1. The container can change volume. If this is true, then work can be done by the liquid, and this means it contracts (i.e. does negative Work): $-Q = -W$. The change in internal energy after the liquid reaches room temperature will be zero (no stored energy).
  2. The container cannot change volume. If this is true, then no work can be done ($W=0$) by the liquid. Any loss in heat must be accompanied by a loss of internal energy: $-Q = -\Delta E$. Since this is stored energy, you can get it back by then allowing the container to change volume. Work would then be done, and you would end up in the same end state as (1).
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  • $\begingroup$ Accepting this as the most complete answer. Other answers seem to suggest the same thing, so I'm going to assume it is accurate. $\endgroup$ – Kecoey Jan 11 '18 at 20:23
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For a soft, thermally conducting bottle, the volume of the contents can change, but the pressure is held constant - it must equal the pressure of the room the bottle is in. So as the temperature of the contents decreases, so does the volume.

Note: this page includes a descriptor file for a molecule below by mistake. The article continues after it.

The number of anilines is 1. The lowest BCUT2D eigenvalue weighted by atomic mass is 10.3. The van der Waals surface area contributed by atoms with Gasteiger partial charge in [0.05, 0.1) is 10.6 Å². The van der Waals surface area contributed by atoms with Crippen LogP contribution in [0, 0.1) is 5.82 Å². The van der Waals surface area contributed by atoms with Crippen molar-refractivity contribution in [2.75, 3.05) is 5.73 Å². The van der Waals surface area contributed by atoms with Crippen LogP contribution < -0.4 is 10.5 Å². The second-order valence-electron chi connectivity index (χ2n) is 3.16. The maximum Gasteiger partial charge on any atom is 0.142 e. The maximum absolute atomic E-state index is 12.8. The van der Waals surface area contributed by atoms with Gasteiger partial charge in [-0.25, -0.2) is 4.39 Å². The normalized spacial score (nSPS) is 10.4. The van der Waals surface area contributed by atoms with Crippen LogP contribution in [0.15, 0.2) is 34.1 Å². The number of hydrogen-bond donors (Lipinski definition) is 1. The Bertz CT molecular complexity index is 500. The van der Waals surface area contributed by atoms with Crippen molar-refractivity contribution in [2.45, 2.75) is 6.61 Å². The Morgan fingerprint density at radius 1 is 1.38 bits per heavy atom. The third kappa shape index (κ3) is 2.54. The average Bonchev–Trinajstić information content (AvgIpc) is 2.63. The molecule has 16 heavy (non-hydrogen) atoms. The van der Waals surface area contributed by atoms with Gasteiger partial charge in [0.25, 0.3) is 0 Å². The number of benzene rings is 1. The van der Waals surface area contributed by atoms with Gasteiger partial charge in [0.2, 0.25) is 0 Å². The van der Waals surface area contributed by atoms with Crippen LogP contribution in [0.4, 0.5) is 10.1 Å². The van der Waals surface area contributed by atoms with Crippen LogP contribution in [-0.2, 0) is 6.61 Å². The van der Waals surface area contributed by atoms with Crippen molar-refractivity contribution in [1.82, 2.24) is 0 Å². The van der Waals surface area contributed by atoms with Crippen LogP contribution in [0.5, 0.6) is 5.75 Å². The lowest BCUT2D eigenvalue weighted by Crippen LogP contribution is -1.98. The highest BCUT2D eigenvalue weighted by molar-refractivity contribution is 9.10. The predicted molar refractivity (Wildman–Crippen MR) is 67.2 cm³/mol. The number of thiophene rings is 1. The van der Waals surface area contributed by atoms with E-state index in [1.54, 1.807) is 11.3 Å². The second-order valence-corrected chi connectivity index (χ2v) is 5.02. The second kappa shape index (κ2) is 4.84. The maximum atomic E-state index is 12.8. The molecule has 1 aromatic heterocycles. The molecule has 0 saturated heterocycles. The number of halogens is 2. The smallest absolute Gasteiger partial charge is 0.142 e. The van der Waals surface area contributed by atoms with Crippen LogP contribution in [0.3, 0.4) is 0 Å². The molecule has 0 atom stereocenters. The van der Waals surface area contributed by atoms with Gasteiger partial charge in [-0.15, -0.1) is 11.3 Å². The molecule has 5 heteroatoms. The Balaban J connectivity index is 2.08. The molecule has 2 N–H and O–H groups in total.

For a hard, thermally conducting bottle, the volume of the contents cannot change, but the pressure can. In this case, as the temperature of the contents decreases, so does the pressure.

This is true for common situations, be it liquid or gas, as long as the contents do not go through a phase change as they change temperature.

To answer your question, no, we cannot prevent the temperature from dropping by using a hard container - the container still conducts temperature. The pressure just drops instead of the volume.

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  • $\begingroup$ What if the pressure could no longer drop because the container would have to change volume? Would the water then not be able to change temperature? Is a situation like this possible? $\endgroup$ – Kecoey Jan 11 '18 at 20:33